time checking the materials in specific boxes. After they finally decided on their specific research

    topics, they gathered information through intensive note taking from the records.

  • Focused Exploration, Information Collection ,

    and Writing Up the Research (cont…)

    ❖ To some students, the turning point of focused topic determination proceeded directly to the

    next turning point—writing up.

    ❖ The ability to interpret the primary materials and assess their value to their research topics

    became important as the students focused their explorations and collected information.

    ❖ They needed to understand the records, think critically, and develop their contextual knowledge.

    ❖ Students interacted with the archivist in class in an iterative process in every week scheduled

    hour because they had to submit their research paper proposals for feedback.

    ❖ Most of the students’ on-site research activities at the archives continued when they started to

    write up their research results, students asked (by email and often booked an appointment)

    archivist to confirm information or to gather more supporting evidence when they came up with

    new ideas.

  • Student-curated online exhibit

    ❖ In the resulting course assignment, students designed and created an online exhibition based on

    the theme of the course, which was to shed light to different aspects of a unique person Carl

    Compton, whose openness, sincerity, modesty, fairness, and an unwavering commitment to serve

    others characterized his compelling personality.

    ❖ Students worked with the remarkable collection at the Anatolia College Archives & Special

    Collections to explore how the theme of the course is revealed through historical moments and


    ❖ Students assumed the role of curators, each selecting documents and audiovisual material around

    which they created a narrative about the theme.

    ❖ These student-curated mini-exhibits work together to form a larger online exhibit, organized

    around the theme.

  • Student-curated online exhibit (cont…)

    ❖ Central to this assignment was an inquiry-based exercise that took place during class time

    involving instructor and reference archivist

    ❖ The goal of the session was to introduce students to the course assignment (create an online

    exhibition) and to the potential collections from which they could choose objects.

    ❖ Archivist began by describing what it means to be a curator—the process of defining a thesis

    for an exhibit, the concepts of inclusion and exclusion involved in object selection, and the

    need to create a narrative thread through the exhibition text.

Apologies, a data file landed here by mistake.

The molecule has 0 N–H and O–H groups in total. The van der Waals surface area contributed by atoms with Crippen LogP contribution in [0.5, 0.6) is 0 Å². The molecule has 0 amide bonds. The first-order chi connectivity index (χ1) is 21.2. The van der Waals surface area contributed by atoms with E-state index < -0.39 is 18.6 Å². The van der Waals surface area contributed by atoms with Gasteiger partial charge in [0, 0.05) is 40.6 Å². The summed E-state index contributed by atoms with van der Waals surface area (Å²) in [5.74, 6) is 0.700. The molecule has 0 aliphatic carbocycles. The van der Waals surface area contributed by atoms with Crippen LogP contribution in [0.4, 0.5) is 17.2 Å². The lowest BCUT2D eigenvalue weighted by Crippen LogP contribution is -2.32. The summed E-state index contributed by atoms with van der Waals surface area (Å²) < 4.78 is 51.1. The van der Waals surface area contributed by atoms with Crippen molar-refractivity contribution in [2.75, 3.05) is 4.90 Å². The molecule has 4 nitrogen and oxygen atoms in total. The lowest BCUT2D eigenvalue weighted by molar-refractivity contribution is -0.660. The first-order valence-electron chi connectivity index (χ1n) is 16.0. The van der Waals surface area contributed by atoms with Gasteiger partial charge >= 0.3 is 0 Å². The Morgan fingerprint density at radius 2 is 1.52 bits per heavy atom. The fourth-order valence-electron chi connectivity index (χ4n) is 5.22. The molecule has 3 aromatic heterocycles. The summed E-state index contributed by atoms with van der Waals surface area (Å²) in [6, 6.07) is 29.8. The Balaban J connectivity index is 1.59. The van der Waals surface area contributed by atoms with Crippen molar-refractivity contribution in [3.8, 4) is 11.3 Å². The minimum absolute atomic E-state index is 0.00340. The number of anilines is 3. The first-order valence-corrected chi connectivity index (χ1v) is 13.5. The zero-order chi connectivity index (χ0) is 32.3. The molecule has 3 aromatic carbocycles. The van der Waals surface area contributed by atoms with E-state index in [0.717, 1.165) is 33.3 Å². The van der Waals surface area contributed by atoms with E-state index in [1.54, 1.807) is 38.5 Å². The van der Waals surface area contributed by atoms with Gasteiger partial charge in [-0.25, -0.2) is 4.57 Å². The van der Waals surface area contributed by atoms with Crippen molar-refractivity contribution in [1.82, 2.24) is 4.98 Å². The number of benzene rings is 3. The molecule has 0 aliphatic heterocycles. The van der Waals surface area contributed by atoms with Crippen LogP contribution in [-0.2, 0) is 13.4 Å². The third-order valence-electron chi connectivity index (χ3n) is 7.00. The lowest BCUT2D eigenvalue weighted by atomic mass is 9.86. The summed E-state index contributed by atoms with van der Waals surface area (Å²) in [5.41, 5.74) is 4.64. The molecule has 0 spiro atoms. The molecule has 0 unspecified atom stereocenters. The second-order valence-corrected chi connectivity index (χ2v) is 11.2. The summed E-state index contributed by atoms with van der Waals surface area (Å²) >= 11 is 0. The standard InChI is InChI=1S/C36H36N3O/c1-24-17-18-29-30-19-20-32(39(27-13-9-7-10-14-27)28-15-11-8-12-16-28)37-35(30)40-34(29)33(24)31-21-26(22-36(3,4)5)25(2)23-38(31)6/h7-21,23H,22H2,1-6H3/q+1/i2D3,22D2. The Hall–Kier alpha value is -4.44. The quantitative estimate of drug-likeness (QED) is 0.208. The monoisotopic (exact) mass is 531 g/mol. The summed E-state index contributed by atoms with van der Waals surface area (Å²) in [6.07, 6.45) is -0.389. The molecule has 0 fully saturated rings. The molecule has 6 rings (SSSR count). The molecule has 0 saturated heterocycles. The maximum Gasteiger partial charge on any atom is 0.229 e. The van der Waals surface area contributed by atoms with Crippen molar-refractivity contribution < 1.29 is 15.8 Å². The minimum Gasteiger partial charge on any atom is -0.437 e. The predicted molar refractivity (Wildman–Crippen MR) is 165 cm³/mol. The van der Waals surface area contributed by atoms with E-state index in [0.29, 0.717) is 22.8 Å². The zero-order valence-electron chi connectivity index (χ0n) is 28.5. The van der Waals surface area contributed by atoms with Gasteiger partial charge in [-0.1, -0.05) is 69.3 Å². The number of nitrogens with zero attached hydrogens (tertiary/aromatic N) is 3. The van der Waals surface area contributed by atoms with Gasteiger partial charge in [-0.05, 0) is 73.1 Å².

• Student-curated online exhibit (cont…)

    ❖ Archivist walked students through the design of an exhibit, modeling the curatorial process

    by using the OMEKA web publishing platform.

    ❖ The class broke into five groups of five students and examined a specific online exhibition

    which was created by the reference archivist in the past using OMEKA tool.

    ❖ They were given some time to explore the exhibit and to answer questions about its


    ❖ The students were also asked, as curators, to critique the choice of objects as they related to

    the exhibition’s stated thesis. The final component of this peer-based exercise required

    students to report their findings to the class, giving them some experience and confidence

    that they could apply to their own curatorial and design work.

  • Student-curated online exhibit (cont…)

    ❖ Following this class session, students received guidance from the reference archivist in

    using finding aids and viewing collection materials.

    ❖ Instructor required students to make at least one visit to the collection to spend time

    with the actual objects, making careful selections before these objects were digitized.

    ❖ The students created wall labels for the digitized objects in their online exhibit, which

    required some research using secondary literature, but the students worked primarily

    with the source documents to produce the exhibit text.

  • Conclusions

    ❖ The key for student learning was having students interact with primary source objects in

    the archives to aid their understanding and retention of the course material.

    ❖ The theory of object-based learning (OBL), an inquiry method, inspired the instructional

    design of the assignment and in-class exercise. OBL is defined as learning that is done

    through direct interaction with objects.

    ❖ The creation of the online exhibit expanded the students’ authority beyond that of the

    traditional term paper, because their audience was not just their professor, but their

    fellow classmates and others in the Anatolia college community who viewed the online


    ❖ Through this assignment, students participated actively in the intellectual and aesthetic

    process of creating an online exhibit, in their own learning process, and in the learning

    process of their peers.

  • References

    ❖ Carol Kuhlthau, “Developing a Model of the Library Search Process: Cognitive and

    Affective Aspects,” Reference Quarterly 28, no.2 (1988): 232–42;

    ❖ Elizabeth Yakel and Deborah Torres, “AI: Archival Intelligence and User Expertise,”

    American Archivist 66 (Spring/Summer 2003): 52.

    ❖ Marcus C. Robyns, “The Archivist as Educator: Integrating Critical Thinking Skills into

    Historical Research Methods Instruction,” American Archivist 64 (Fall/Winter 2001): 370.

    ❖ Greg Johnson, “Introducing Undergraduate Students to Archives and Special Collections,”

    College and Undergraduate Libraries 13, no. 2 (2006): 91–100.

    ❖ Xiaomu Zhou, “Student Archival Research Activity: An Exploratory Study,” The American

    Archivist 71, No. 2(Fall-Winter, 2008):476-498

  • www.act.edu

    @act.edu act.edu [email protected]